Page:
Here is an article on Ars Technica concerning the permanence of photos on Facebook.
Hi guys! Today Jon and I are going to continue our journey toward demystifying the sensation of the blogosphere! We are going to further discuss the role of blogs in politics, as depicted in David D. Perlmutter’s Blogwars. The chapters we’re going to discuss today are based upon Perlmutter’s experiences with political blogs, and his perspective on the impact they’ve made on politics over the years as the phenomenon has continued to grow. Hope you come ready for a great discussion! See you all soon!
Hey folks. Today Shoshana and I are presenting on Clay Shirky’s Here Comes Everybody. As a short preface to our presentation, I just want to share with you guys some questions to think about:
How has social media altered the way in which people organize?
How has the scale of social media structurally altered interpersonal communication?
What sorts of previously unavailable organizing and collaboration has social media enabled?
The book organizes largely around the idea that “More is different,” which is a phrase that recurs several times throughout the first six chapters of the book. Shirky proposes that the mass communication which the internet enables isn’t simply a one-on-one conversation on a much larger scale, but rather a fundamentally different type of communication. Social media has collapsed the way we previously understood organizations to function, both in terms of hierarchy and cost. Shirky is primarily invested in exploring the new types of organizing, communication, and actions which are available when the institutional dilemma (the endless quest to keep your profits higher than your cost) is no longer such a dilemma.
Shirky divides social media-based action into three categories: sharing, collaborative production, and collective action. Sharing is the simplest action, and occurs when people publish material online for others to see (Shirky uses the photo sharing capabilities of Flickr as an example). Collaborative production, not entirely different than a automobile assembly line, happens when people work together on a common product, as in the case of a wikipedia entry. No one person can take credit for the product of the group, but neither is any one person held accountable for its shortcomings. Collective action, the rarest form of social media-based action, occurs when people bind their identities together to work for a common goal. In this case, each individual is bound to the fate of the group and held accountable for its actions, as in the case of unions.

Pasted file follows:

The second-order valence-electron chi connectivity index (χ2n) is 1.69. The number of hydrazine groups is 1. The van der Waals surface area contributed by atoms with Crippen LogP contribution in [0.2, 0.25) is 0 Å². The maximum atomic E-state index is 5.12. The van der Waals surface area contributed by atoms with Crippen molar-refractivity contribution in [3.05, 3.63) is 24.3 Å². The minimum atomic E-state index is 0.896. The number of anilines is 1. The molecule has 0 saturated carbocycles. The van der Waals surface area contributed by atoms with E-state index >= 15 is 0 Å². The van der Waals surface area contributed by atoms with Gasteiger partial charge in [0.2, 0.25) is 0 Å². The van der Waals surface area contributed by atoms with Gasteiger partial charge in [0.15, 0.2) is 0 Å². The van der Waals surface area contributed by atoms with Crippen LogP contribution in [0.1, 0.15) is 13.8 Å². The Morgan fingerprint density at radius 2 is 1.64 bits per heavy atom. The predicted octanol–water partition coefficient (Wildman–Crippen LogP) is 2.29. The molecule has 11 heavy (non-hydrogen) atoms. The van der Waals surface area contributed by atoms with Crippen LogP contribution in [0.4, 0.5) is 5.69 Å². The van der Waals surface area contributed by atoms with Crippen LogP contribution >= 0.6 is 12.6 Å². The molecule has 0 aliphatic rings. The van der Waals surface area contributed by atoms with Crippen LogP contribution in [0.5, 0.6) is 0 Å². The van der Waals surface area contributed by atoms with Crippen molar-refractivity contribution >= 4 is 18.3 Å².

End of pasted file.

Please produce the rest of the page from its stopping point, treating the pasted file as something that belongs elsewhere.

We’re particularly interested in thinking about the (sometimes tenuous) distinction between these three categories, where our own blogging might fit, and what these three categories teach us about blogging. How do we fit blogging and the comparatively small communities of our own blogs into the organizational framework which Shirky provides?
Along these lines, we are also interested in Shirky’s deployment of the word “audience.” He seems to use audience only to refer to a large group of people, and in his fourth chapter, suggests that many smaller blogs don’t have audiences at all, but rather a group of friends that read and discuss them. Is this necessarily a fair assessment of “audience,” and how does such a limited understanding of audience limit Shirky’s argument?
Does Shirky’s argument make any room for accountability on the internet, or does accountability/responsibility dissolve with traditional models of organization?
Finally, we’re interested in several of the dichotomies that Shirky draws (public/private, professional/amateur, audience/writer). Do these distinctions have any use within Shirky’s argument? Does social media dissolve these categories, or does it simply complicate our relationship to them (and also their relationship to each other)?
See you guys in class today!
Will and Shoshana
Edited for a short and deeply embarrassing title mistake.